Johannes Feddema, Professor and Chair of Climatology at UVic calls the situation “unprecedented” in human history. (Don Bodger/Peninsula News Review File)

Carbon dioxide at highest levels for over 2.5 million years, expert warns of 100 years of disruption

CO2 levels rising rapidly, now higher than at any point in humanity’s history

Researchers have announced that the concentration of carbon dioxide in the earth’s atmosphere is now at levels not seen for at least 2.5 million years.

We can all now claim part of the dubious honour of living in a time no other humans have ever experienced.

ALSO READ: Top 10 Climate Change myths debunked

Carbon dioxide levels recorded at the Mauna Loa Observatory in Hawaii hit 415 parts per million (ppm) last week. This is more than 100 ppm higher than at any time in the 800,000 years of data scientists have access to on world carbon dioxide concentrations. For perspective, the last time these levels hit 300ppm, humans didn’t exist.

Scientists say while the earth has gone through periods of cooling and warming in the past, these events have taken a very long time to occur. For nearly a million years carbon dioxide levels in the atmosphere have been, on average, 280 ppm, not rising above 300 ppm or dipping below 160 ppm. In the past, global warming has happened gradually over thousand-year periods, while the latest human-caused warming event is happening over just a couple of centuries.

Johannes Feddema, professor and chair of climatology at UVic, says the rate of temperature change is alarming, but unfortunately not unexpected. He says over the 18,000 years from the Ice Age to 1900, the rate of temperature change was 0.036. During the 100-year period from 1900 to 2000, the temperature change was 0.7 – a 20-fold increase. And worryingly, Feddema says over the last 20 years, “We have almost matched that 100-year record in increase, in CO2.”

Ice cores from the Antarctic ice sheet preserve snapshots of how much greenhouse gas was in the atmosphere over hundreds of thousands of years. Readings taken from them show a dramatic increase in carbon dioxide levels at the start of the Industrial Revolution.

Over the past 10 years, the level of CO2 in the atmosphere has risen by an average of 2.5 ppm every year, hitting 400 ppm in 2013.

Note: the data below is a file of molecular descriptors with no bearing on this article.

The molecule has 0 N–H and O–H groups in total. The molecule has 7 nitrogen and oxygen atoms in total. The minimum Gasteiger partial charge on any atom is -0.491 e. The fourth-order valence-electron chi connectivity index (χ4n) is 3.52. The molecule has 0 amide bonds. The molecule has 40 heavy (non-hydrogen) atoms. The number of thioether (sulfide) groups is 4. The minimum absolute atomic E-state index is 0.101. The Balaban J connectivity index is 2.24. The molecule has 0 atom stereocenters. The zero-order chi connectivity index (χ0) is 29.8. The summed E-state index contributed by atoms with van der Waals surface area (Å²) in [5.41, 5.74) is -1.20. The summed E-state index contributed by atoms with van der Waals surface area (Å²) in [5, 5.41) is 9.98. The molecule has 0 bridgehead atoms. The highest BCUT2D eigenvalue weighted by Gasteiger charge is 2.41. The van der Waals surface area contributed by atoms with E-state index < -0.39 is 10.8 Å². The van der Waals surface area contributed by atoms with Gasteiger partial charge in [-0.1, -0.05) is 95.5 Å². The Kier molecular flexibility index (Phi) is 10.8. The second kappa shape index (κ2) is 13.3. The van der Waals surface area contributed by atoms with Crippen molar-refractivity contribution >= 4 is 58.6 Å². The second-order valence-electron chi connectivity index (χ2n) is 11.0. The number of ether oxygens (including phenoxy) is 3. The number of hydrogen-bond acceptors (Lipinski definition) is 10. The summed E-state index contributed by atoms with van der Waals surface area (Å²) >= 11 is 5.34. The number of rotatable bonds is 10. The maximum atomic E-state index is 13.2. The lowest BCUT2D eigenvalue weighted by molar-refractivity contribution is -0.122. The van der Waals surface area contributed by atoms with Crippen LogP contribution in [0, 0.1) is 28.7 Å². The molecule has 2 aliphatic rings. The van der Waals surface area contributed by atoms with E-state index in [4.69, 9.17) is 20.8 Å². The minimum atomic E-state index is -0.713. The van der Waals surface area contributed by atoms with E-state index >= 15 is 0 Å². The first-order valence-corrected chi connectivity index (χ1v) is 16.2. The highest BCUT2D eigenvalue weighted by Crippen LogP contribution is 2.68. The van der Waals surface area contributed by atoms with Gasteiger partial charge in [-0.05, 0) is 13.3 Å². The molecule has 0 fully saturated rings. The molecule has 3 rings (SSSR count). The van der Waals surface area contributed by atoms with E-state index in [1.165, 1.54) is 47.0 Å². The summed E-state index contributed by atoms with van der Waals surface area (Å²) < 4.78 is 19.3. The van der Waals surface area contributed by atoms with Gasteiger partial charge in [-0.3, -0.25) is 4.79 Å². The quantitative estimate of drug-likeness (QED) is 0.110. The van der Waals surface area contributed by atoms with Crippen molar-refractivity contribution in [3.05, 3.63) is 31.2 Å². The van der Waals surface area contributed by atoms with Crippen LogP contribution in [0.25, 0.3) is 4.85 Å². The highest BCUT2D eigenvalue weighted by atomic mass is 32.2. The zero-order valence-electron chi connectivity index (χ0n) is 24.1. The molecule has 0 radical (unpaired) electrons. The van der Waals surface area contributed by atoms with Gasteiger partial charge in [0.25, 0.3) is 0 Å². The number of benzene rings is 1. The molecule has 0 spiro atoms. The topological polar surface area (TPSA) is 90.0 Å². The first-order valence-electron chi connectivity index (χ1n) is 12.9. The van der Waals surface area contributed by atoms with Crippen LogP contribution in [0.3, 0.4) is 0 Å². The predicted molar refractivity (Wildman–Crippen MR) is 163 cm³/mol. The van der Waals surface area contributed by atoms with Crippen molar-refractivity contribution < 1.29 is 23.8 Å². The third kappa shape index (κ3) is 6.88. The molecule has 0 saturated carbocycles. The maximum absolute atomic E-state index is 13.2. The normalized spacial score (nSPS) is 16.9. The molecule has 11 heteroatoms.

“It’s unprecedented, as far as human history is concerned. We’ve never seen this before,” says Feddema.

“However, from a climate science point of view this is absolutely not unexpected. What is disconcerting is that despite all the discussions we’ve had, Paris, Copenhagen, etc. [United Nations climate talks], we’re not slowing down at all and we’re on a trajectory some call business as usual, but worse. We haven’t really made any dents about doing something about this.”

ALSO READ: Slaying dragons: getting inside the minds of climate change skeptics

So why we aren’t we seeing catastrophic effects yet? Feddema makes an analogy linking the earth, covered in oceans, to a pot of water boiling on a stove. It might take a while to get going but once it starts boiling it is difficult to stop, even after turning off the heat.

“We have a certain momentum going here that even if we manage to do everything right, things are going to continue to change for a while. And a while being in the order of a hundred years.”



nick.murray@peninsulanewsreview.com

Like us on Facebook and follow us on Twitter

Climate change

Get local stories you won't find anywhere else right to your inbox.
Sign up here

Just Posted

Landlords are panicked

Risk is real for April rent and greater challenges are foreshadowed for May

Parade of welcome and love in Prince Rupert

Friends welcome new baby in drive by visit

Wage Subsidy up to 75 per cent announced

Businesses who have had a 30 per cent decrease can apply

UPDATE: Man drowns crossing Skeena River

59-year old Prince Rupert victim pronounced dead at Mills Memorial

‘We will get through this’: B.C. sees new COVID-19 death, but 57% have recovered

A total of 1,066 people have tested positive for the novel coronavirus

Association launches French-language games, online tools for families learning at home

Games, culture and vocabulary included in new virtual resources

‘There can be no ambiguity’: Travellers brought home to B.C. must self-isolate

Health Minister Adrian Dix said the mandatory isolation must be abided by

55+ BC Games cancelled amid COVID-19 concerns

Greater Victoria set to host 2021 event

BC Hydro offers three-month bill ‘holiday’ for those affected by COVID-19

Industrial customers can defer half of their power bills

Some April Fool’s Day jokes bring much-needed laughter; others tone deaf to COVID-19

Police are warning the public not to use the ongoing pandemic as a punchline

Canada’s 75% wage subsidy is coming, but not for several weeks: finance minister

Subsidy will cost Canada $71 billion, but push down cost of emergency benefit, Morneau said

Call before you dig into spring projects during isolation: BC 1 Call

BC 1 Call gives free checks for utilities in the area of a desired outdoor project

B.C.’s intersection speed cameras putting more tickets in the mail

One Nanaimo location delayed after speed limit reduced

Most Read